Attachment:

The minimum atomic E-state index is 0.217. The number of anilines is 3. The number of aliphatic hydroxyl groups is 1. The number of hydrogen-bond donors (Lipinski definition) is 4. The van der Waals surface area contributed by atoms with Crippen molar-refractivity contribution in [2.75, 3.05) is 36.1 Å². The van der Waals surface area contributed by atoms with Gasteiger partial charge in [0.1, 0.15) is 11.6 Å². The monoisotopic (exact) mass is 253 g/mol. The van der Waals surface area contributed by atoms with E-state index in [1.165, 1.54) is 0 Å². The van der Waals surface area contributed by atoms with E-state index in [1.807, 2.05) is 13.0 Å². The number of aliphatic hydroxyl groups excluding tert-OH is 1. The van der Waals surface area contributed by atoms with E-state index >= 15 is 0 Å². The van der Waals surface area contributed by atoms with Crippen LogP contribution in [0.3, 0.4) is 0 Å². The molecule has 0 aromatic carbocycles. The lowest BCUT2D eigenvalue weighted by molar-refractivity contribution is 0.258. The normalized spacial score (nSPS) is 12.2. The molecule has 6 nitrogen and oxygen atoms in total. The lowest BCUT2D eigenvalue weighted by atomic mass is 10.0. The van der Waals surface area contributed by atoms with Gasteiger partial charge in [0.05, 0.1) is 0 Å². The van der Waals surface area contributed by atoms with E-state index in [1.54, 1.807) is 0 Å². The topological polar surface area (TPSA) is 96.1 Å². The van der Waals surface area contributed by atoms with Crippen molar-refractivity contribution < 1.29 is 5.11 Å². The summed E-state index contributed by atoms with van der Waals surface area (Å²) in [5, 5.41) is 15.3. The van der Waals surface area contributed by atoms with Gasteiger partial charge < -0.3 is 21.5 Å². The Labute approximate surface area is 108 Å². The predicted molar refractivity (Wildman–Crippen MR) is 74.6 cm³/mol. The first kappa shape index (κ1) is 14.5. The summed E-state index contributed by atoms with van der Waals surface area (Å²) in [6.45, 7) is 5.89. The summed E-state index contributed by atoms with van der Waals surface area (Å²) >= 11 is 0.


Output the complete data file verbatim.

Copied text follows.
The minimum atomic E-state index is 0.217. The number of anilines is 3. The number of aliphatic hydroxyl groups is 1. The number of hydrogen-bond donors (Lipinski definition) is 4. The van der Waals surface area contributed by atoms with Crippen molar-refractivity contribution in [2.75, 3.05) is 36.1 Å². The van der Waals surface area contributed by atoms with Gasteiger partial charge in [0.1, 0.15) is 11.6 Å². The monoisotopic (exact) mass is 253 g/mol. The van der Waals surface area contributed by atoms with E-state index in [1.165, 1.54) is 0 Å². The van der Waals surface area contributed by atoms with E-state index in [1.807, 2.05) is 13.0 Å². The number of aliphatic hydroxyl groups excluding tert-OH is 1. The van der Waals surface area contributed by atoms with E-state index >= 15 is 0 Å². The van der Waals surface area contributed by atoms with Crippen LogP contribution in [0.3, 0.4) is 0 Å². The molecule has 0 aromatic carbocycles. The lowest BCUT2D eigenvalue weighted by molar-refractivity contribution is 0.258. The normalized spacial score (nSPS) is 12.2. The molecule has 6 nitrogen and oxygen atoms in total. The lowest BCUT2D eigenvalue weighted by atomic mass is 10.0. The van der Waals surface area contributed by atoms with Gasteiger partial charge in [0.05, 0.1) is 0 Å². The van der Waals surface area contributed by atoms with E-state index in [1.54, 1.807) is 0 Å². The topological polar surface area (TPSA) is 96.1 Å². The van der Waals surface area contributed by atoms with Crippen molar-refractivity contribution < 1.29 is 5.11 Å². The summed E-state index contributed by atoms with van der Waals surface area (Å²) in [5, 5.41) is 15.3. The van der Waals surface area contributed by atoms with Gasteiger partial charge < -0.3 is 21.5 Å². The Labute approximate surface area is 108 Å². The predicted molar refractivity (Wildman–Crippen MR) is 74.6 cm³/mol. The first kappa shape index (κ1) is 14.5. The summed E-state index contributed by atoms with van der Waals surface area (Å²) in [6.45, 7) is 5.89. The summed E-state index contributed by atoms with van der Waals surface area (Å²) >= 11 is 0.